the beauty secrets of empress sissi

Sissi was one of the most beautiful women of her time – and she knew it. It was her beauty that captivated the Austrian Emperor Franz Joseph and prompted him to ask for her hand in marriage.

Unfortunately, there’s no happy ending to this fairytale. Sissi was a free spirit who longed for freedom and independence – the only two things forbidden to an Empress.

Imprisoned in a golden cage and unable to take control of her life, Sissi turned to the one thing she could control: her looks. Keeping her svelte figure and her face free from wrinkles became an obsession for her. She couldn’t stand the thought of growing old or what her pregnancies were doing to her body.

“Ah, the horror of growing old, to feel the hand of Time laid upon one’s body, to watch the skin wrinkling, to awake and fear the morning light, and to know that one is no longer desirable! Life without beauty would be worthless to me.”

Sad, isn’t it? Here’s the lengths Empress Sissi went through to stay young and beautiful:

How Empress Sissi maintained her slim figure

Empress Sissi was so proud of her tiny, 50cm waist, she went to great lengths to keep it that way. She hardly ate anything all day and exercised a lot.

Walking was a common exercise for women at the time, but Sissi took it to the extreme. Her walks could last up to 10 hours! Even the protests from her attendants, forced to follow her around, couldn’t convince her to shorten them. Only physical pain or illness did.

She also spent hours on the saddle. She loved horses and quickly became one of the best horse riders of her time.

Sissi was also obsessed with gymnastics. She had a gymnastics room installed at her palace and could be seen dangling from the rings! Her subjects were horrified. In their minds, this wasn’t a pastime suitable for an Empress.

P.S. Many historians today think that Sissi had anorexia. I’m not sure this is the correct diagnosis, but her strict exercise and diet regimens do point towards an eating disorder.


Empress Elizabeth of Austria was a skincare fanatic who jumped from one lotion to the other. Some of these recipes, like the strawberry facial mask or rose tonic, sound delicious, while others were bit gross…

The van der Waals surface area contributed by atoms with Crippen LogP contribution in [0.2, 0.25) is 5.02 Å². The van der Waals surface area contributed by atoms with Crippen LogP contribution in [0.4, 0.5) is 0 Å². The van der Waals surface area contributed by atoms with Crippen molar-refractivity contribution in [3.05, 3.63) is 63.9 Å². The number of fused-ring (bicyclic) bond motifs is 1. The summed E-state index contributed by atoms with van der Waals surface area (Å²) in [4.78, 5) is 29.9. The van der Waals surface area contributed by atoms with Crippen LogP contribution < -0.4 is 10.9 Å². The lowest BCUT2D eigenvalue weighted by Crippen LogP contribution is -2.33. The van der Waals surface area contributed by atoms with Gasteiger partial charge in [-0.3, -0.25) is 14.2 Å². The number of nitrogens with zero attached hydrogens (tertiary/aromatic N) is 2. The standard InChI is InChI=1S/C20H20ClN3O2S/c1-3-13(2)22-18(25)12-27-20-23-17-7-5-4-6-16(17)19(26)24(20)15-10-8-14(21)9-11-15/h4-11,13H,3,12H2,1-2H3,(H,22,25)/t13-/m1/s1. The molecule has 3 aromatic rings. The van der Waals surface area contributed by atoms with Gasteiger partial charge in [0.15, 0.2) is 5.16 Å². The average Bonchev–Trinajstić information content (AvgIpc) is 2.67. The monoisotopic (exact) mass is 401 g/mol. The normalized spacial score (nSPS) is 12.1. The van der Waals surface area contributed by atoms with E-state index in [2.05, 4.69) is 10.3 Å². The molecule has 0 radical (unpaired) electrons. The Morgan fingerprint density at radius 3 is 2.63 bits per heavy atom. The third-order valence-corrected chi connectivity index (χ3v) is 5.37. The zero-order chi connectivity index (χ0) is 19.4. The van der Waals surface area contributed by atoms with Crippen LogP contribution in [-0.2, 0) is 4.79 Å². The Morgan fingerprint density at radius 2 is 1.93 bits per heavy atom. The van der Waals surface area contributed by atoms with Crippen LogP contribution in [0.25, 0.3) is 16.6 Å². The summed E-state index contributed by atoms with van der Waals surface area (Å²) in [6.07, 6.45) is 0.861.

An example? She applied raw veal on her skin at night. Sometimes, she also used a cream with lard, marshmallow roots and ground slugs. Fun fact: the cream took 4 hours to make!

One of her lotions, Cream Celeste, was a thick concoction of spermaceti, cera alba, sweet almond oil and glycerin she used to moisturize her skin during the cold winter months.

Her Cold Cream, was made with beeswax, sweet almond oil, rosewater and cocoa butter. It gave your skin a refreshing feeling that was so pleasant, it soon became a hit with the ladies of the court.

Elizabeth was a fan of bathing (phew!). She washed her body in warm water infused with olive oil. At night, she’d sleep with clothes soaked in vinegar above her lips – she was convinced it helped her stay slim.

Who made all these recipes? Usually, one of her ladies-in-waiting or the court pharmacy. It was more complicated than you think. Some of these creams had to be stirred up to 12 hours!


You’d think Empress Sissi loved makeup.

Wrong. She didn’t want anything to do with it. She believed makeup only interfered with nature’s work. For her, it was all about natural beauty.

Elizabeth was also very critical of women who wore makeup, like the beautiful Princess Pauline von Metternich: “She wears two inches of red powder on her lips and is dressed in material from countries that are far away even though she is too flat’. Ouch!

Hair Care

Empress Elizabeth had long, luscious, chestnut brown hair that almost reached the floor. It was her pride and glory and she spent two to three hours a day taking care of it!

Her hairdresser was Franziska (Fanny) Angerer Feifalik, a former theatre hairdresser. The Empress sat on a low chair in the center of her dressing room, while Fanny, all dressed in white (including gloves!), combed and styled her hair into elaborate hair-does.

Afterwards, she’d collect any straight hair from the comb and cloth and counted. If too many had broken off, Sissi would get upset.

This routine stated 2 to 3 hours a day. In the meantime, Sissi kept herself busy by learning languages such as Hungarian and Greek.

Washing her hair took hours, too. She did so every fortnight, using a mixture of cognac and egg yolk!